BP Deep Water Horizon Oil Spill
MBA 5100-01: Legal Environment
On April 20, 2010, the Mobile Offshore Drilling Unit (MODU) British Petroleum DEEPWATER HORIZON was dynamically-positioned at location 28o-44’ North 088 o-21’ West in the Mississippi Canyon Block 252 of the U.S. Outer Continental Shelf (OCS). The MODU was performing drilling operations on the Macondo Well, which had been previously started by another vessel. That evening, a series of events began that would ultimately result in an explosion and fire, taking 11 lives, injuring 16 others, and ultimately cause ng the MODU to become severely crippled and sink.
The casualty resulted in a continuous flow of crude oil and other petrochemicals into the Gulf of Mexico for almost 3 months before the well was capped, causing the largest oil spill in U.S. history and significant environmental damage to the Gulf of Mexico.The Gulf tragedy affected the lives of hundreds of thousands of people who live along the Gulf Coast or rely on the various economies associated with the Gulf of Mexico.
The DEEPWATER HORIZON catastrophic casualty was comprised of a number of events. The initial events included a loss of well control leading to a blowout, which were preceded by a number of risk-based decisions by the lessee and vessel operators.
WHAT CAUSED THE CATASTROPHE?
1. Failure to Use the Diverter Line:
When the drilling crew directed the uncontrolled well flow through the MGS, the high pressure exceeded the system’s capabilities and caused gas to discharge on the main deck. Alternatively, the crew could have directed the well flow through a “diverter line” (DEEPWATER HORIZON, 2010) designed to send the flow over the side of the MODU. Although the diverter line also may have failed under the pressure, had it been used to direct the flow overboard, the majority of the flammable gas cloud may have formed away from the Drill Floor and the MODU, reducing the risk of an onboard explosion.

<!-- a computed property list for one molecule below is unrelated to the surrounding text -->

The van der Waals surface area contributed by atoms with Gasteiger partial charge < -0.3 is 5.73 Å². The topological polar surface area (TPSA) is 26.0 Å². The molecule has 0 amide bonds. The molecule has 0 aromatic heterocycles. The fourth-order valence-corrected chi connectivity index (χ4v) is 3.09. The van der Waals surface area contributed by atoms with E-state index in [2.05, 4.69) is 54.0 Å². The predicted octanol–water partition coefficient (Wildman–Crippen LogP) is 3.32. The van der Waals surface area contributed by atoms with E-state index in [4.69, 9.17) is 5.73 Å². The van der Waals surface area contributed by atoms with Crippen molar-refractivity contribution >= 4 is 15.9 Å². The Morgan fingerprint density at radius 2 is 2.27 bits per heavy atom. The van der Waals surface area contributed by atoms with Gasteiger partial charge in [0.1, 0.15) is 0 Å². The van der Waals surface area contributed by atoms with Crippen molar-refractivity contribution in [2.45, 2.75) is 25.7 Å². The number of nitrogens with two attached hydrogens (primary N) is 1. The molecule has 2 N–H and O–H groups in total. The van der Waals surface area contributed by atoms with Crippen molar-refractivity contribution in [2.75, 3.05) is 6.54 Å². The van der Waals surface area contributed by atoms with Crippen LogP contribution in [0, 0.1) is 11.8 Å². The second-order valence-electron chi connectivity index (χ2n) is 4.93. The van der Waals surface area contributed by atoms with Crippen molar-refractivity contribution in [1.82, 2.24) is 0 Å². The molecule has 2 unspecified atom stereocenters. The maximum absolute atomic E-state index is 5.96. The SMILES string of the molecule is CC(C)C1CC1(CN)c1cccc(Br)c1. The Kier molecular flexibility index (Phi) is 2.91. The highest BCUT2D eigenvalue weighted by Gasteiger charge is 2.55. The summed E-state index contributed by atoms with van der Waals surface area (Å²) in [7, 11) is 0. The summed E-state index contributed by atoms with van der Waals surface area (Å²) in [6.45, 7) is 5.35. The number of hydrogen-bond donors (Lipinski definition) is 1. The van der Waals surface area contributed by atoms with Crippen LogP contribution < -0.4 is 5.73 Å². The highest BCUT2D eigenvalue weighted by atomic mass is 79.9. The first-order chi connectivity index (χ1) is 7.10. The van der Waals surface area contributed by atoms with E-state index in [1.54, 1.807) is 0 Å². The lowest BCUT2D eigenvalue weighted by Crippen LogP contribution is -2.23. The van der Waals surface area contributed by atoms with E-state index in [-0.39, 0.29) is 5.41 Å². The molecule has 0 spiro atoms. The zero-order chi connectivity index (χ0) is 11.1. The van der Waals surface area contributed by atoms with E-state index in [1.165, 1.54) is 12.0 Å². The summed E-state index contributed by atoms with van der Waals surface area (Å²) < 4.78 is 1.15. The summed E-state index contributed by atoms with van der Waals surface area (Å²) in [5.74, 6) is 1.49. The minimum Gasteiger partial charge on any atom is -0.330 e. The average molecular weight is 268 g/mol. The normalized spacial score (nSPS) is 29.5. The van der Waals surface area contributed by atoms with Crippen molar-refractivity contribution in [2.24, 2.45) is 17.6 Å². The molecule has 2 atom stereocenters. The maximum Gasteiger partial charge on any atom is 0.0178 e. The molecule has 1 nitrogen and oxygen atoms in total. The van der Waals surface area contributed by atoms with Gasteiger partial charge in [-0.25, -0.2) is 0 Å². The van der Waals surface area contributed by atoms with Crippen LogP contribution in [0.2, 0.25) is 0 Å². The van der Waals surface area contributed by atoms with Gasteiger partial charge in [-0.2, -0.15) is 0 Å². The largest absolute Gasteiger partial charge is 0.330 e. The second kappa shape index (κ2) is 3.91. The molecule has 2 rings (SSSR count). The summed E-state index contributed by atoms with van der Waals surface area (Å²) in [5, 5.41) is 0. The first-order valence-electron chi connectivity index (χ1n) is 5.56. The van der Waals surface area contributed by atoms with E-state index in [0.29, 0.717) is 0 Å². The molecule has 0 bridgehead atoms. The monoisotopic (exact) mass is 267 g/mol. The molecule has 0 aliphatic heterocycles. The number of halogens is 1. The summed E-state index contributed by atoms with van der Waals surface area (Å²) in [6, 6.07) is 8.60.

2. Hazardous Electrical Equipment:
At the time of the explosions, the electrical equipment installed in the “hazardous” areas of the MODU (where flammable gases may be present) may not have been capable of preventing the ignition of flammable gas. Although DEEPWATER HORIZON was built to comply with IMO MODU Code standards under which such electrical equipment is required to have safeguards against possible ignition, an April 2010 audit found that DEEPWATER HORIZON lacked systems to properly track its hazardous electrical equipment, that some such equipment on board was in “bad condition” and “severely corroded,” (DEEPWATER HORIZON, 2010) and that a subcontractor’s equipment that was in “poor condition” had been left in hazardous areas. Because of these deficiencies, there is no assurance that the electrical equipment was safe could not have caused the explosions.
3. Gas Detectors:
Although gas detectors installed in the ventilation inlets and other critical locations were set to activate alarms on the bridge, they were not set to automatically activate the emergency shutdown (ESD) system for the engines or to stop the flow of outside air in to the engine rooms. The bridge crew was not provided training or procedures on when conditions warranted activation of the ESD systems. Thus, when multiple gas alarms were received on the bridge, no one manually activated the ESD system to shut down the main engines. Had it been activated immediately upon the detection of gas, it is possible that the explosions in the engine room area could have been avoided or delayed.
4. Bypassed Systems:
A number of gas detectors were bypassed or inoperable at the time of the explosions. According to the chief electronics technician, “it was standard practice to set certain gas detectors in inhibited” mode (DEEPWATER HORIZON, 2010), such that gas detection would be reported to the control panel but no alarm would sound, to prevent